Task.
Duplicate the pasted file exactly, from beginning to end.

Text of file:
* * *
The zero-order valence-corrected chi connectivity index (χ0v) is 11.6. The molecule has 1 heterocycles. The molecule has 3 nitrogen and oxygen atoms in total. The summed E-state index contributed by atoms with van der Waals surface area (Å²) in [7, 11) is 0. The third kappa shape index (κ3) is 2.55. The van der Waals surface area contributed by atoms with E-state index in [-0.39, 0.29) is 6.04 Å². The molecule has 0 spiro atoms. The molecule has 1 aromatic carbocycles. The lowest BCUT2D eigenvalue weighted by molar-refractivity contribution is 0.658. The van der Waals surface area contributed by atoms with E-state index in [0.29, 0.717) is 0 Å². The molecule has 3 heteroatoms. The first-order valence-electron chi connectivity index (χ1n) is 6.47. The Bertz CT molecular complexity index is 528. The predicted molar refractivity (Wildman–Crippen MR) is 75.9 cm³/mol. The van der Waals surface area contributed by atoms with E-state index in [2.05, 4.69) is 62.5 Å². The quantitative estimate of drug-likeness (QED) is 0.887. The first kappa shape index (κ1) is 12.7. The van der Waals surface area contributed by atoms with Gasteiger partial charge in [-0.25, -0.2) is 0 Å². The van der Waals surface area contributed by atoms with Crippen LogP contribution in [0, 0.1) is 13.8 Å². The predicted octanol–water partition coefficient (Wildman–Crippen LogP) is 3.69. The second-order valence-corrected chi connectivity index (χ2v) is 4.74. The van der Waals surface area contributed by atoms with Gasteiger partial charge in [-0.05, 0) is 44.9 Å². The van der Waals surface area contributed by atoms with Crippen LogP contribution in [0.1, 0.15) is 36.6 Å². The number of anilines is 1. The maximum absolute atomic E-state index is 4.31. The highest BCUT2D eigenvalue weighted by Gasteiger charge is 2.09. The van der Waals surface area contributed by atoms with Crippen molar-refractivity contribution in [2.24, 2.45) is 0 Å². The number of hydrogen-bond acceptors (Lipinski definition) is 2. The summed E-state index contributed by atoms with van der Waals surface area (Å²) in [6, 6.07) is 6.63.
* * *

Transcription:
The zero-order valence-corrected chi connectivity index (χ0v) is 11.6. The molecule has 1 heterocycles. The molecule has 3 nitrogen and oxygen atoms in total. The summed E-state index contributed by atoms with van der Waals surface area (Å²) in [7, 11) is 0. The third kappa shape index (κ3) is 2.55. The van der Waals surface area contributed by atoms with E-state index in [-0.39, 0.29) is 6.04 Å². The molecule has 0 spiro atoms. The molecule has 1 aromatic carbocycles. The lowest BCUT2D eigenvalue weighted by molar-refractivity contribution is 0.658. The van der Waals surface area contributed by atoms with E-state index in [0.29, 0.717) is 0 Å². The molecule has 3 heteroatoms. The first-order valence-electron chi connectivity index (χ1n) is 6.47. The Bertz CT molecular complexity index is 528. The predicted molar refractivity (Wildman–Crippen MR) is 75.9 cm³/mol. The van der Waals surface area contributed by atoms with E-state index in [2.05, 4.69) is 62.5 Å². The quantitative estimate of drug-likeness (QED) is 0.887. The first kappa shape index (κ1) is 12.7. The van der Waals surface area contributed by atoms with Gasteiger partial charge in [-0.25, -0.2) is 0 Å². The van der Waals surface area contributed by atoms with Crippen LogP contribution in [0, 0.1) is 13.8 Å². The predicted octanol–water partition coefficient (Wildman–Crippen LogP) is 3.69. The second-order valence-corrected chi connectivity index (χ2v) is 4.74. The van der Waals surface area contributed by atoms with Gasteiger partial charge in [-0.05, 0) is 44.9 Å². The van der Waals surface area contributed by atoms with Crippen LogP contribution in [0.1, 0.15) is 36.6 Å². The number of anilines is 1. The maximum absolute atomic E-state index is 4.31. The highest BCUT2D eigenvalue weighted by Gasteiger charge is 2.09. The van der Waals surface area contributed by atoms with Crippen molar-refractivity contribution in [2.24, 2.45) is 0 Å². The number of hydrogen-bond acceptors (Lipinski definition) is 2. The summed E-state index contributed by atoms with van der Waals surface area (Å²) in [6, 6.07) is 6.63.